Census 2001: Republican disappointment

The Daily Telegraph sees the results as a major set-back for Republican strategists, something dissident Republican commentator Anthony McIntyre echoes strongly in this week’s edition of the Blanket:

Nationalist number crunchers have been frustrated on two major counts. Firstly, the share of the nationalists fell considerably short of the anticipated 46%. Secondly, the unionists were more than 3% over the predicted minus-50%. Their psychological doomsday simply failed to approach the green horizon. “The big mistake of the nationalist hopefuls may have lain in paying too much attention to those writers who predicted the end of a unionist majority as a mere means of creating a comfortable discursive environment for Sinn Fein once the party had surrendered on the question of the consent principle.”

He goes on to suggest that the rise in Unionist confidence has been visible and immediate:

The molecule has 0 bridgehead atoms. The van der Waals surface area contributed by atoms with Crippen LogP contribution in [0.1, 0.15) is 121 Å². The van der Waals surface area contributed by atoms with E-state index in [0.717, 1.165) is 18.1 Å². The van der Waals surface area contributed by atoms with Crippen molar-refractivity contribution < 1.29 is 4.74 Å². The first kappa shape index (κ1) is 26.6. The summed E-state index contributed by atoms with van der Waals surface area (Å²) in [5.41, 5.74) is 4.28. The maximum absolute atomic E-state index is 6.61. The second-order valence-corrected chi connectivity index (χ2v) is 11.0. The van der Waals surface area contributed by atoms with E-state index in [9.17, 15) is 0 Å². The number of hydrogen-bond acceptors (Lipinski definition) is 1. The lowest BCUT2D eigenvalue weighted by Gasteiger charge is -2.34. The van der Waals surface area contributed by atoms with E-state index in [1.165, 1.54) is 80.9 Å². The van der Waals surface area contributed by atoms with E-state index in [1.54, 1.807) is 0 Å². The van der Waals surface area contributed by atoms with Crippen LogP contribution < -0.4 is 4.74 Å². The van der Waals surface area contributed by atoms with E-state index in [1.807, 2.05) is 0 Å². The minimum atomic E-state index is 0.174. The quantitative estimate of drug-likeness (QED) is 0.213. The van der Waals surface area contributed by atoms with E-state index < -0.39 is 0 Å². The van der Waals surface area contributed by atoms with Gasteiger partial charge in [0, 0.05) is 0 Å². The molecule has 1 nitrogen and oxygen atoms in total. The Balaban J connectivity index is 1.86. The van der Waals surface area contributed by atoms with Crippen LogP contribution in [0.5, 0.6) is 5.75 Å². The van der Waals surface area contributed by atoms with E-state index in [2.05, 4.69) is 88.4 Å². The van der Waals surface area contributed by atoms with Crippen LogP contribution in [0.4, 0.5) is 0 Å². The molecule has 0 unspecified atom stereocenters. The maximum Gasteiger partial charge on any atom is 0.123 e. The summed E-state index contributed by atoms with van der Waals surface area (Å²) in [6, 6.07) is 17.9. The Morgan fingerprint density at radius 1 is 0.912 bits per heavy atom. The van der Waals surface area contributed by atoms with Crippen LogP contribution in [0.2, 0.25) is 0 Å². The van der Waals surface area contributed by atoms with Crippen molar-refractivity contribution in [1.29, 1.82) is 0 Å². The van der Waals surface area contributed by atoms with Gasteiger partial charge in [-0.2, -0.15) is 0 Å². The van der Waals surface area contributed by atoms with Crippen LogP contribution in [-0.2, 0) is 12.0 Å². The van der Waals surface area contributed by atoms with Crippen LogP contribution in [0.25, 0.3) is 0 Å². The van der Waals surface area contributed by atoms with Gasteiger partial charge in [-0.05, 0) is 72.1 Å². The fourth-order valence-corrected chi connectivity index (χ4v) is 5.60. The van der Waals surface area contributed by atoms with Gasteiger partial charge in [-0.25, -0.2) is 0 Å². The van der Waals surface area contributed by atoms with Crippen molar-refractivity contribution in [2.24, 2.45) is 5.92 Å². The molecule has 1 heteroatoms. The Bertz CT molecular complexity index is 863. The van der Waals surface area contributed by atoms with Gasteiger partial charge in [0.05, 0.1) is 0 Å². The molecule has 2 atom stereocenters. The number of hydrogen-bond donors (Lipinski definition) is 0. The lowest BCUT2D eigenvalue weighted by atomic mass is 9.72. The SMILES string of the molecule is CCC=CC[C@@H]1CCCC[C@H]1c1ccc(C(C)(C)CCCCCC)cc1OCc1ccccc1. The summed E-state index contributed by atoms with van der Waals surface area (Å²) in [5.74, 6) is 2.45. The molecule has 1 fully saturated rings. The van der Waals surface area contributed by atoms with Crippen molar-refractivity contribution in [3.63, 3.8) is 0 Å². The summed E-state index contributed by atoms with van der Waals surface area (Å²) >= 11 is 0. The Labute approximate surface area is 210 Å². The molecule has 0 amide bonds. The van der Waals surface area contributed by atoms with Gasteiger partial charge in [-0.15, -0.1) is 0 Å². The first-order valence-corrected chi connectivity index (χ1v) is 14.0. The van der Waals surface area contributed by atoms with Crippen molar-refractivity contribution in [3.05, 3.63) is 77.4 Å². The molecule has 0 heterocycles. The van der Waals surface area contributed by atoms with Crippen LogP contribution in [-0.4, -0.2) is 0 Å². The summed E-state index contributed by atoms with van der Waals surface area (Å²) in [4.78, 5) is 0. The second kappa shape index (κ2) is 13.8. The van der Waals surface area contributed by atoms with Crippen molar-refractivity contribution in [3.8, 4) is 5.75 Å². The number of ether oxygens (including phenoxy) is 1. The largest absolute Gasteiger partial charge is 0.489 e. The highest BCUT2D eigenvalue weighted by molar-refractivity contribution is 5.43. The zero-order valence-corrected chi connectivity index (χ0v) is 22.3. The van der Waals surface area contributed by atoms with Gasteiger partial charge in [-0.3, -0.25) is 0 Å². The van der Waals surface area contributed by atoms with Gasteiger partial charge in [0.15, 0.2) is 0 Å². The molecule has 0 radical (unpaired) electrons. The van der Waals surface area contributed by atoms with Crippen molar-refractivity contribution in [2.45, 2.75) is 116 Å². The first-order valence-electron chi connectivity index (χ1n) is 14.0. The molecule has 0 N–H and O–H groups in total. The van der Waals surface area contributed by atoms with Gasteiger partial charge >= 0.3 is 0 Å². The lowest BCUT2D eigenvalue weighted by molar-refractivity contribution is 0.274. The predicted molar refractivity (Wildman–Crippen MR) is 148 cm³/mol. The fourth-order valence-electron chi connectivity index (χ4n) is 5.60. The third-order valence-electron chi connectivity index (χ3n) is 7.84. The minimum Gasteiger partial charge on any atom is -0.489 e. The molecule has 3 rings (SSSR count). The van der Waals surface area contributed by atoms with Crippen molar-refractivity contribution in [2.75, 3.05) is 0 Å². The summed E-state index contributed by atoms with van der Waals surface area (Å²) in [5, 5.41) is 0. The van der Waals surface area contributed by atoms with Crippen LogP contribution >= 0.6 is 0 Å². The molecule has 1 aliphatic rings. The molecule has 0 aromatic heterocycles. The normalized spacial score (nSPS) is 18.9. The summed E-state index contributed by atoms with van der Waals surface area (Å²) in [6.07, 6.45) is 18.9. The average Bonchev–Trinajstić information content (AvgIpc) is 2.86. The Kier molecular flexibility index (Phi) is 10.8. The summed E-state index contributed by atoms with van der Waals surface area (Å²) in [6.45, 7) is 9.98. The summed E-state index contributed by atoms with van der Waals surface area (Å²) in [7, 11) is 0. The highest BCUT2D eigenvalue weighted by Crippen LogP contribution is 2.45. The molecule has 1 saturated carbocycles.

“The post-census reality has produced a different response. Gone is the triumphalism of Mitchel McLaughlin. And in a rare display of unity The DUP’s Sammy Wilson and Jeffrey Donaldson of the UUP said the figures would be a ”devastating blow’ to republicans. The latter claimed; ‘a united Ireland is not even a remote possibility and it’s time for republicans to accept that’. How a couple of days works wonders for the confidence.”

Mick is founding editor of Slugger. He has written papers on the impacts of the Internet on politics and the wider media and is a regular guest and speaking events across Ireland, the UK and Europe. Twitter: @MickFealty